1 AUGUST 1987, Page 35

Not with a whimper but a bang

Anthony Osman


Simon & Schuster, fI8

In early December, 1938, the German chemist Otto Hahn made a quite aston- ishing discovery. He found that uranium atoms, if bombarded with neutrons sub-nuclear particles — split more or less down the middle to form atoms of barium; the process was later called nuclear fission. In a week or so, his colleague, Lise Meitner, had calculated that the energy released during the fission of the nucleus of a single atom was around 200 million electron volts. As a comparison, the max- imum energy available from an atom in, say, an ordinary explosion was ,five elec- tron volts. With hindsight, we can see that the discoveries, which won Hahn and Meitner Nobel Prizes, were the basis of nuclear power and the atom bomb.

It was not at all clear at the time. These were not modern multi-million-pound atom-smashing experiments. The source of the neutrons was a gram or so — about 1/25 of an ounce — of radium mixed with the metal beryllium. These sources were placed among uranium salts. The neutrons moved slowly from their sources and some

collided with the nuclei of atoms of ura- nium. Some of these atoms would split in the totally unpredicted way — scientists found it difficult to believe that a slow- moving neutron could do much more than attach itself to a nucleus. The evidence was based on delicate chemistry that, it is widely agreed, only Otto Hahn was good enough to bring off incontrovertibly. The yield of transmuted atoms was only a few hundred — perhaps a few thousand — (as reference, an ounce of uranium would contain a literally astronomical number, 5 followed by 22 zeroes, of atoms) so that the new element could not be detected chemi- cally. Instead, the atoms were tracked by their radioactivity as they moved with chemicals through a series of reactions. Though tenuous, Hahn's elegant chemistry persuaded the few scientists who followed the research that nuclear fission and hence nuclear energy and the atom bomb were possible. It did not persuade anyone that it was practicable.

Richard Rhodes's fascinating and absorbing book is a complete history of how the atom bomb was designed and made. The book covers the history of the physics of the nucleus, starting in 1932, when James Chadwick, at the Cavendish Laboratory in Cambridge discovered the neutron, the key particle for nuclear disin- tegrations. It also covers the history and politics of those times, which are intensely relevant, and it makes clear just how concentrated was the research that led directly to the atom bonib. Hahn's experi- ments, in December 1938, came only months after the Munich surrender by Neville Chamberlain, and only days after the Kristallnacht, a night of anti-Semitic pogroms. These events clearly indicated the future. Later, the Roosevelt govern- ment of the United States had to decide, on the basis of these and similar academic experiments and calculations, whether it would be possible to make an atom bomb before the end of a war that, for them, had not yet started — the major decisions were made in 1941, although Roosevelt's note authorising the research was dated January 1942, a few weeks after the Japanese attack on Pearl Harbour. His decision was heavily influenced by a famous letter from Albert Einstein, who pointed out that researchers in Germany were working towards a bomb.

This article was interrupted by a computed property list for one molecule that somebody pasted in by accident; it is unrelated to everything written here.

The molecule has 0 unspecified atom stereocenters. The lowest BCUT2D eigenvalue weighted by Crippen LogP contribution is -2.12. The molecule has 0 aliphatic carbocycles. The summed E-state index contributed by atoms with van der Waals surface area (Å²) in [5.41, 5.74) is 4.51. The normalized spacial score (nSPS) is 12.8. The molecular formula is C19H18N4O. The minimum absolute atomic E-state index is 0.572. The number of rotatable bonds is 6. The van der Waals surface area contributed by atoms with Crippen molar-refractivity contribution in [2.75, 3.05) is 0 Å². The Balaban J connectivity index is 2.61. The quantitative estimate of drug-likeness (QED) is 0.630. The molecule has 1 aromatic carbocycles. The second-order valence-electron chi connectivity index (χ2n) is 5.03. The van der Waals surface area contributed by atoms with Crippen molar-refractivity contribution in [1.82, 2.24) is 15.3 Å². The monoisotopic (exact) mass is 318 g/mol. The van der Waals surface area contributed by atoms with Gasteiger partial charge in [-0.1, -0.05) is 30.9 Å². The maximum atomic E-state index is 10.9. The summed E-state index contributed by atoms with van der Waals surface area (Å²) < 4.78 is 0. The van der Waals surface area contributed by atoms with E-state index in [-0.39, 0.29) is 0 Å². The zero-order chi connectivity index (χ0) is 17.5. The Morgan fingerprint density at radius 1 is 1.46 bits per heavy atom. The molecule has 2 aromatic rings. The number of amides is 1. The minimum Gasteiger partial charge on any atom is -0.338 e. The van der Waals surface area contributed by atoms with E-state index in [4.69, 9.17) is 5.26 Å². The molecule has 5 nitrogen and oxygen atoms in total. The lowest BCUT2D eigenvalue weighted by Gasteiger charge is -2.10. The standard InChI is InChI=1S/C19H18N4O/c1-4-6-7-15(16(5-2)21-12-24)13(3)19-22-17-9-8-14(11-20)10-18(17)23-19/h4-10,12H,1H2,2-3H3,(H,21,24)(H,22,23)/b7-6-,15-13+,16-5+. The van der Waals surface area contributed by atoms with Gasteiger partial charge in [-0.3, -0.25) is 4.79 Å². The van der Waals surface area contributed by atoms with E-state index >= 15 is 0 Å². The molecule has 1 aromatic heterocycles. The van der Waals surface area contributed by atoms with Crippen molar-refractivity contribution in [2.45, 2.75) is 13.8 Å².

The Roosevelt government also had to decide if they should make a bomb that of its nature had to be a weapon for the mass-killing of civilians and ruination of their cities. Bomb protagonists were to argue in its favour 'what the explosion didn't do, the fall-out would.'

This rivetting book is for those who Want to know all about the period. It takes us from the early days of nuclear science to the invention in 1954 of the hydrogen bomb, far more powerful than the atom bomb. Much of the war-time story will be generally familiar to anyone who has read, for example, Cruz Smith's novel, Stallion's Gate or watched the series on Robert Oppenheimer on television. But this book gives all the details, and all the discussions, and makes clear why the making of the atom bomb is the most stupendous tech- nological achievement ever. The resear- chers had to discover, first, and crucially, if the disintegrations would also release suffi- cient neutrons to set off a chain reaction as these hit other uranium atoms. Then, which variety of uranium to use: they had to isolate this in what was, by research standards, enormous amounts; they had to discover what the critical mass — that needed to guarantee a chain reaction was and how to bring sub-critical masses together to detonate the bomb. They had to work in great secrecy, because this was a project where news of a success was more important than the details, which could be worked out, of how that success was achieved. They became, as Rhodes says, a separate state, answerable only to the President.

Hitler's anti-Semitic laws played an im- portant part in the history of the atom bomb, because so many of the greatest researchers were German Jews, or, in the case of Enrico Fermi, an Italian Jew. They were forced from their positions by Hitler's laws. It would be difficult to number the good scientists who moved out in this way: but 14 of them were to win Nobel Prizes in nuclear physics. It would be easy to argue that Hitler's anti-Semitism caused Japan's defeat.

The story of the bomb is not simply one of technology, though some of the resear- chers saw it as that. Eventually, the first atom bomb was made and exploded over Hiroshima on 6 August, 1945. It helped to end the , war against Japan. Richard Rhodes's quotations from the handful of survivors gives some idea of the appalling human cost.